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You are right if you mean that the FDIC has averted local bank runs by guaranteeing deposits. However, have you considered the other consequences? Guarantees, especially ones obtained politically, allow the people enjoying them to take on greater amounts of risk. Banks need not match their assets and liabilities since they believe that they will not be held liable for failing to meet their obligations. As a result, banks have perpetually lent short term and borrowed long term. This has affected the structure and timing of capital investment and has enlarged the boom-bust business cycle. With the 1999 repeal of Glass-Steagall prohibitions (also enacted in 1933) on combining deposit and investment banking, this distortion to the capital structure was enlarged further. Armed with funds from deposits, investment banks were able to take on even greater degrees of leverage and move the economy that much more. In general, political guarantees are dangerous. If the people receiving the guarantees could be regulated honestly and fairly, you might argue that they could be managed . However, people receiving such guarantees tend to have resources at their disposal that allow them to effectively lobby the regulatory agencies and the ruling political bodies that govern them. The tendency, therefore, will be to reduce regulation or change its focus while retaining the guarantees. Focusing again more specifically on the FDIC, it has succeeded in averting local bank runs. It has not averted system-wide instability. To the contrary, it has contributed to it. Faced with the danger of runs, a bank would have greater incentive to guard the value of the currency that it issues. Freed from this proximate danger, banks are able to expand the monetary base with less regard for the true fundamental wealth represented by the money. While depositors have been freed from the danger of losing their deposits, they have been subjected to greater swings in the business cycle. If allowed to go on, the day could come (some think soon, though many of these have thought so since at least the 1970’s) when there will be a run on the entire currency. People could discover that they are not certain what value is represented by a dollar and abandon it for other medium of exchange or even barter. Needless to say, this outcome would be chaotic and hardly worth the short-term gains of avoiding local runs. In conclusion, I have laid out less visible impacts of the FDIC. I doubt that I have provided enough support to get you to fully buy in, but I fear that writing too much more would lose the interest of most readers at a site like this. Even if you can not or will not follow all of my reasoning, I hope that you will consider the complexity of society. The impacts of institutions, especially ones held up by political will, are often difficult to trace. We should be very cautious before declaring a program such as the FDIC a success. In my view, while it has achieved its stated aims, it has been horribly disruptive to society and could prove to be disastrous as it props up government money that has been made unstable. An analysis of government-run health insurance, naturally, would focus on different specific features. But the basics are the same. Pay attention, especially, to the influence of special interest lobbies on regulatory agencies and political bodies. There will always be a push to influence large amounts of money that is politically directed. We are fooling ourselves if we think that political management can be moved away from these special interests. And again, there is a broader discussion on the economics of political management to which I have only alluded.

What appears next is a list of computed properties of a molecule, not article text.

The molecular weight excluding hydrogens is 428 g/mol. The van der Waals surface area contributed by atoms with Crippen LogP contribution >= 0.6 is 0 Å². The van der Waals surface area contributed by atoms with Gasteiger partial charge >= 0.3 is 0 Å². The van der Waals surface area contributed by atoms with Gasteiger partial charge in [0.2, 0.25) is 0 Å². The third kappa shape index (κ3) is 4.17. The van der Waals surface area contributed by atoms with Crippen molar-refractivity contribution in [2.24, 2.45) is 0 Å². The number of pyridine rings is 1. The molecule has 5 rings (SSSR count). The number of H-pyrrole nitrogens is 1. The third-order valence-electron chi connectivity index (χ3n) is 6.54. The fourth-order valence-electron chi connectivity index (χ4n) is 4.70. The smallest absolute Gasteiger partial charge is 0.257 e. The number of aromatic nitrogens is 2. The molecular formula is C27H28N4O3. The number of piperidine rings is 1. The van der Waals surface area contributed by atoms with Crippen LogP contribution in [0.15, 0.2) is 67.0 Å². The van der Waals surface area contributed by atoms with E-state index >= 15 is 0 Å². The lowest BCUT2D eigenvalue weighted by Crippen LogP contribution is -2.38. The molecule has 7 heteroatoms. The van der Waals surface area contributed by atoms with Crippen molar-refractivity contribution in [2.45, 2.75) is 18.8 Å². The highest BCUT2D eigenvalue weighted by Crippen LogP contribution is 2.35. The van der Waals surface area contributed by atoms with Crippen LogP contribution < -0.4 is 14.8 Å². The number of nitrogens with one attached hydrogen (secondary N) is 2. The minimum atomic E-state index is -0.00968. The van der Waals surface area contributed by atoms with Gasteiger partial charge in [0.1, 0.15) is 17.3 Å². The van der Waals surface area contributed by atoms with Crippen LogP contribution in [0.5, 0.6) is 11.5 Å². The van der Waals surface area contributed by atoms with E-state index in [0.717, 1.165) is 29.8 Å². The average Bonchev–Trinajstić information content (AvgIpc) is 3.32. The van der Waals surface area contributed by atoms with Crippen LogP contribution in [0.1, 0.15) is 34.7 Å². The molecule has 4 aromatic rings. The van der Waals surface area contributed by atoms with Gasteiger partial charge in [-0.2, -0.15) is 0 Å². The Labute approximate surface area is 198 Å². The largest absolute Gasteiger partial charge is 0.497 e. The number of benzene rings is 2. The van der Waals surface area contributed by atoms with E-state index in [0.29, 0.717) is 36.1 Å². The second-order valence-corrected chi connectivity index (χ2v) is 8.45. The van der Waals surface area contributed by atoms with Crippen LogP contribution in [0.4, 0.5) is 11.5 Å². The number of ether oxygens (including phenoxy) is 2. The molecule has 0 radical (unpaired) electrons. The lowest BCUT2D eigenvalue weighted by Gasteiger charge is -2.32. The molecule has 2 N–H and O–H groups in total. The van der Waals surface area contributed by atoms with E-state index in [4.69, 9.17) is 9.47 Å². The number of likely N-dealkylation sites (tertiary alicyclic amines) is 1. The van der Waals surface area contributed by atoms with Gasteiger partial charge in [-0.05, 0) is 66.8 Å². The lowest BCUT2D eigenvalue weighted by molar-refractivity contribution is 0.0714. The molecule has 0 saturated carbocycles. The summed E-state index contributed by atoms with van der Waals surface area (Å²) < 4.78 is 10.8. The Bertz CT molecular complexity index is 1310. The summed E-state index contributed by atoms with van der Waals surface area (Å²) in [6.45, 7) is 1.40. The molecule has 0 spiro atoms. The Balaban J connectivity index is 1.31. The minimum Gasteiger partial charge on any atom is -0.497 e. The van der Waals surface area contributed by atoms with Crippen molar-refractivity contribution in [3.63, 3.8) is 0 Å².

Sorry for the news, but the FDIC is close to bankruptcy. Recent bank failures have depleted the FDIC reserve to the point where it is just about broke. For this reason, the standards for acquisition of defunct banks by other financial entities, even non-banks have been recently eased by the FDIC, as reported in many major news portals, like the New York Times and Wall Street Journal. By the time the present mess is over, it will probably necessary for the government to kick in another tens of Billion$ to the FDIC to bail it out. So.... no, the FDIC is as vulnerable as any other Government run insurance program. It will be bailed out by the same source of funds as future programs - the printing of money by Washington. And that will result, sooner or later in (very) high inflation and low economic growth. That will in turn screw us, the working public and especially the middle class. If you think a government run program willl be efficient, spend some time at your local motor vehicle department, close your eyes and imagine you're waiting for the doctor to see you.